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Still in the Game

It's still possible to come up with a hit idea for a daytime television show, but programmers can't just rely on a prominent host or star to launch a durable show, say syndication executives.

They were part of a NATPE panel that sought to focus on what has surprisingly become a topic rarely discussed at convention seminars anymore: plain old syndication.

Among the observations in the evolving (but much more unforgiving) world of syndication is that a great host will gain samplers, but if the show idea isn't compelling, those viewers won't be back. In the past few years some good names have crashed and burned: Megan Mullally, Tony Danza and Jane Pauley.

“You have to have a name and a game. They won't fall for it,” said Terry Wood, president of creative affairs and development, CBS Television Distribution, whose company distributes such hits as Dr. Phil and The Oprah Winfrey Show. Though she didn't say it, the risk factor this year falls on Warner Bros., which is premiering The Bonnie Hunt Show. And though she didn't say it, the new CBS talk show, The Doctors, may have benefitted from the fact that many of the docs were introduced on Dr. Phil. Familiarity breeds viewers

Wood says the daytime viewer is different today. She's busy and making smarter choices in entertainment. “The [viewers] are there, they just aren't as available,” she said.

Her company is looking online to see what kind of conversations viewers are conducting about their shows, to determine what content they want, she says.

And promotion is a lot harder, too. Tom Kane, president of CBS owned stations, notes that CW and My Network TV affiliates are using their promo time to hype their new networks' programs, which are at least as unknown as many of their new syndicated shows.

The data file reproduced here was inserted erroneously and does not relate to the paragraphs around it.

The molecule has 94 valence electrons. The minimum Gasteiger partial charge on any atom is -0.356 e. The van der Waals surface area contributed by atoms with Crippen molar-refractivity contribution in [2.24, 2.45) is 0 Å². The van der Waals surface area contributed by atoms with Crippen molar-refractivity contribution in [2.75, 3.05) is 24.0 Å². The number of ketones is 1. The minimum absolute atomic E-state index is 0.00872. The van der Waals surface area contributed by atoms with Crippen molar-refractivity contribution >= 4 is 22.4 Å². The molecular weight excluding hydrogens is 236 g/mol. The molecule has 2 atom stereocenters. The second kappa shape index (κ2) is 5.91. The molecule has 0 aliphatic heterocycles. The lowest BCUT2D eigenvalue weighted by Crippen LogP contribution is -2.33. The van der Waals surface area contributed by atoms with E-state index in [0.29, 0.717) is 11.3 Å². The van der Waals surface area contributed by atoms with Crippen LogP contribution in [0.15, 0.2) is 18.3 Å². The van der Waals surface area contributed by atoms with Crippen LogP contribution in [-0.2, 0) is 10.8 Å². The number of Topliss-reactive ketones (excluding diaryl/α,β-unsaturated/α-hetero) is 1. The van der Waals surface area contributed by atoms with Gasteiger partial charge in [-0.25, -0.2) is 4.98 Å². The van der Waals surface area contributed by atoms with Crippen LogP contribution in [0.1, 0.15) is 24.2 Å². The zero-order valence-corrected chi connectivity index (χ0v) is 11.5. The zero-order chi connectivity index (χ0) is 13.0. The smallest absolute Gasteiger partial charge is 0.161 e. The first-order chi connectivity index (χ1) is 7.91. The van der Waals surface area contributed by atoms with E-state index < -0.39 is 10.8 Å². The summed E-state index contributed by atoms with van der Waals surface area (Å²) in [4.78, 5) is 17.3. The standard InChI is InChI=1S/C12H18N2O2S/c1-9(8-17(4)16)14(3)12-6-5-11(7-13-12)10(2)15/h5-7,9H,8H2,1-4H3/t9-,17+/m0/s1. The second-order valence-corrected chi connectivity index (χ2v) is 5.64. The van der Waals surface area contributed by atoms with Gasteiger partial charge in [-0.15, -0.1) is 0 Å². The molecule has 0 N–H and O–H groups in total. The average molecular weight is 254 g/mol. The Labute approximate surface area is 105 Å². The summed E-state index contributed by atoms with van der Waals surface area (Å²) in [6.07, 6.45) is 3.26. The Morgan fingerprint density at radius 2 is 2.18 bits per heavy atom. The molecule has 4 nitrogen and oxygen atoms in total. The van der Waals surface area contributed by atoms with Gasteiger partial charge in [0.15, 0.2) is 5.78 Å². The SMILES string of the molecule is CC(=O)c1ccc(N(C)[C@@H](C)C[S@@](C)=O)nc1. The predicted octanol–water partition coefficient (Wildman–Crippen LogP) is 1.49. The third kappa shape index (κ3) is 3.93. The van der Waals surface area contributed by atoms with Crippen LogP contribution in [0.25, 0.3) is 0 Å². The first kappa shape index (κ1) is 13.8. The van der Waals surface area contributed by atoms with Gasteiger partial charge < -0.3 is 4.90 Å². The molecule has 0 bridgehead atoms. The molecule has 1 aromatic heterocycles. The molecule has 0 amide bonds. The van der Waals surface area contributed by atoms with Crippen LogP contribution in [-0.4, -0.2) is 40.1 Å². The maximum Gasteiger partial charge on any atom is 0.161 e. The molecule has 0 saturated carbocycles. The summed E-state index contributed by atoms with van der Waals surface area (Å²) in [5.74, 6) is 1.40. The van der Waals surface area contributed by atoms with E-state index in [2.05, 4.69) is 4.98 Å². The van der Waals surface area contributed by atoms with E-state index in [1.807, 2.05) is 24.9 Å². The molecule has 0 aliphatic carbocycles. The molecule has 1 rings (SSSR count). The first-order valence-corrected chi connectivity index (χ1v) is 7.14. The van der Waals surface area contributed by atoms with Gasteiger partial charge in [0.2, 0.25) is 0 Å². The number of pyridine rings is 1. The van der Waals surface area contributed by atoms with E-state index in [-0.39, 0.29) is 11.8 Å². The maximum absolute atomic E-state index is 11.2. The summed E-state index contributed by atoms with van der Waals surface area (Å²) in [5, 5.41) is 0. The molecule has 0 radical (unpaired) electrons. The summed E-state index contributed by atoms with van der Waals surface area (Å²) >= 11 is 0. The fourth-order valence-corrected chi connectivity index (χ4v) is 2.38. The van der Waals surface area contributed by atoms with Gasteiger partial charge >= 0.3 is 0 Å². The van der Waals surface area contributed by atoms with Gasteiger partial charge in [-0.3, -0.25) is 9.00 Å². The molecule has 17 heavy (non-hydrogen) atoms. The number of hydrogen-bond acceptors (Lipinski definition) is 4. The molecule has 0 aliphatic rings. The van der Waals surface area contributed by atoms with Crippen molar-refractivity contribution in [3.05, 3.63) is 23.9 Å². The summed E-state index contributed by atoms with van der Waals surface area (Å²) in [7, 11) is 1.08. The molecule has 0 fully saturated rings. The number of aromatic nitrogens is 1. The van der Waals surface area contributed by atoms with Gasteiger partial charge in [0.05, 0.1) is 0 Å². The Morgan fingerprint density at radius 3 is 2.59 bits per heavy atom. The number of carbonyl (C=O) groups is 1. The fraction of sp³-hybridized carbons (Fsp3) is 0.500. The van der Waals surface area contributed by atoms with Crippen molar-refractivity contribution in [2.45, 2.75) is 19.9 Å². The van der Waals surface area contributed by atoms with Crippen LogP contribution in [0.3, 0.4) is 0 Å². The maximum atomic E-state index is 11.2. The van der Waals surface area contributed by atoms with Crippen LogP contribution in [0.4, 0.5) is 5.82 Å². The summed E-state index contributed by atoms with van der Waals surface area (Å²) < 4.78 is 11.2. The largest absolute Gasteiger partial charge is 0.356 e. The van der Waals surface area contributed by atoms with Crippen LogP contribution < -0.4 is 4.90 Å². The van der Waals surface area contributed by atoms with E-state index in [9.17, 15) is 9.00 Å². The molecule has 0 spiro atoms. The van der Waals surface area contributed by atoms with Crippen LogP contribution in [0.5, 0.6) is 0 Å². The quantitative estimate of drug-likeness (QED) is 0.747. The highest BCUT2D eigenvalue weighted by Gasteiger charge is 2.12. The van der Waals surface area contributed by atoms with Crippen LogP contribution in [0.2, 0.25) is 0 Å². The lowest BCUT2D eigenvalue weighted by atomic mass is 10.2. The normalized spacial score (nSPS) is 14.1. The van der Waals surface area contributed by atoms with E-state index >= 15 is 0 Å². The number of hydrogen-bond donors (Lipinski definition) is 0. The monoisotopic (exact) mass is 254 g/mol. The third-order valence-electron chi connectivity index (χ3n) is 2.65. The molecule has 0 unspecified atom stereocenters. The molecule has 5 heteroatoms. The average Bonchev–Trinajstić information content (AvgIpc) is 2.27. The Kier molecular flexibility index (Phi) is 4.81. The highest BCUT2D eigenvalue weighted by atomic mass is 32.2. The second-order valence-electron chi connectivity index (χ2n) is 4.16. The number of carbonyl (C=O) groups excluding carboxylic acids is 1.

The remedy is to create a can't-miss syndicated series like Entertainment Tonight or Winfrey's talk show, programs that viewers will want to talk about with their friends tonight.

The speakers, who participated at a panel at a luncheon sponsored by B&C and moderated by Executive Editor P.J. Bednarski and Los Angeles bureau chief Ben Grossman, spoke about the challenge of building a TV series out of successful Web content, and the wisdom of investing program development dollars that way. Mainly, most of the panelists, surprisingly, weren't that wowed by the Web.

On the plus side, Warner Bros. Domestic Television Distribution is spending the money and effort to turn the TMZ celebrity gossip site into a viable TV show. The division's president, Ken Werner, said programmers should embrace ideas from the Internet, adding that his company is willing to take the risk.

But Mort Marcus, co-president of Debmar-Mercury, said that from a programming standpoint, the Internet is not that interesting, yet. Debmar-Mercury will let studios invest in the Web and “we'll get in it when it's a business. The best you can get out of the Internet is an idea.”

“It's an interesting place to start,” Wood said of the Web, adding that she'd use her TV instincts to cull content ideas, though. TV viewers may sample content on the Web but, she says, Internet and TV users are very different audiences.—Linda Haugsted, Special to B&C